August 2, 2016
The life of elderly gorilla Poppy
Mountain gorilla Poppy reached her 40th birthday this April and is the oldest of all the gorillas monitored by the Dian Fossey Gorilla Fund. She is also one of the few remaining gorillas who was known to Dian Fossey. Fossey recorded Poppy’s birth (April 1, 1976) and filled her journals with details about the playful infant.
Poppy was born in a group of gorillas studied by Dian Fossey and stayed in that group until November 1985, just a few weeks before Fossey was killed. In her new group (called Susa group), Poppy quickly rose in status among the females, reaching the top level of dominance and giving birth to several infants. She stayed in this group for many years, as it grew very large, but in 2009 the group started to split and Poppy moved with two of its offshoots though eventually returned to the main Susa group.
During these years, Poppy was not monitored by Fossey Fund trackers, since her group was among those monitored instead by the Rwanda park authorities. But, in July 2015, following a stressful series of events in her group, she appeared in one of the groups we do monitor, and our field staff were delighted to see her.
Joining a new and unusual group
The group she joined is led by silverback Iyambere, and is one of the groups currently monitored by the Fossey Fund. It’s a small group of only five members, formed in 2015 by silverback Iyambere when he was only 14 years old, a very young age for a male to form a group. Oddly, two of his three females – Poppy and 38-year-old Izuru – are the oldest females we monitor!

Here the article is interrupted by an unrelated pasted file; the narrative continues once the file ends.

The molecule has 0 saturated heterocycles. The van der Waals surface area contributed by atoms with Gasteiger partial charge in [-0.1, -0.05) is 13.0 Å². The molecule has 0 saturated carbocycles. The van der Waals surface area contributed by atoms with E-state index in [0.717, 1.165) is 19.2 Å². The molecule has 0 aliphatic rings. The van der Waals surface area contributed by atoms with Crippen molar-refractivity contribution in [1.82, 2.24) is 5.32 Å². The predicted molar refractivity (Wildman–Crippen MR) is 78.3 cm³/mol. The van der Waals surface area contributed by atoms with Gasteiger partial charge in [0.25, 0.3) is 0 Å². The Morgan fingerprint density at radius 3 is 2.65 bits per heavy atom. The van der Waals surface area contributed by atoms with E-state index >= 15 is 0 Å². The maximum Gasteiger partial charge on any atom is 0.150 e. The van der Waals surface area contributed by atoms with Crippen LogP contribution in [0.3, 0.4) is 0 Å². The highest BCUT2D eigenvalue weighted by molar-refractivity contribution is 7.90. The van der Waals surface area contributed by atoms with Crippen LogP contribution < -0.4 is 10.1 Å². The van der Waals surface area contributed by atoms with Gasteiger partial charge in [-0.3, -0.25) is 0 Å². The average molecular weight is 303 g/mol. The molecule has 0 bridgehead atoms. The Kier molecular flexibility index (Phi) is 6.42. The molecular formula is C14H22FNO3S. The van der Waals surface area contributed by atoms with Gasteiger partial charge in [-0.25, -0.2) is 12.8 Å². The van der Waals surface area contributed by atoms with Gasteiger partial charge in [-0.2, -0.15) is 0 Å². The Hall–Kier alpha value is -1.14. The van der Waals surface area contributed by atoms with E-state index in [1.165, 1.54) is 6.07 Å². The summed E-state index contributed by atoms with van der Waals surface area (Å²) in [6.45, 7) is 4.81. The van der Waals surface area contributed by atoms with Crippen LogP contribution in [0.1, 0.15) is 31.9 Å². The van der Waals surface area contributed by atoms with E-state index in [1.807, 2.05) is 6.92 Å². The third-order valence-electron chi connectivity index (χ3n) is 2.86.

It’s also interesting to note that both of the older females gave birth this year, though Poppy’s infant appeared to be stillborn or died shortly after delivery. Izuru’s infant, born in February, is doing well and sets a record for the oldest mother with a surviving infant. And Poppy is doing well, despite the recent loss, eating abundantly to make up for the energy used during the pregnancy and delivery.
An important family
Luckily, Poppy has a number of other thriving offspring of various ages, some of whom are still followed, either by the Fossey Fund or by park authorities, in a variety of other groups.
Poppy hails from an historic matriarchal line of gorillas named for her mother, Effie. Effie’s descendants are now spread out in many groups within the Virunga mountains and are known for some common traits, including dominant personalities and facial similarities. Poppy’s younger sister Maggie was also followed throughout her life, first by Dian Fossey and then by the Fossey Fund. However, she disappeared from our tracking region in 2015 at age 35, and has not been seen since, making Poppy the last of Effie’s surviving offspring.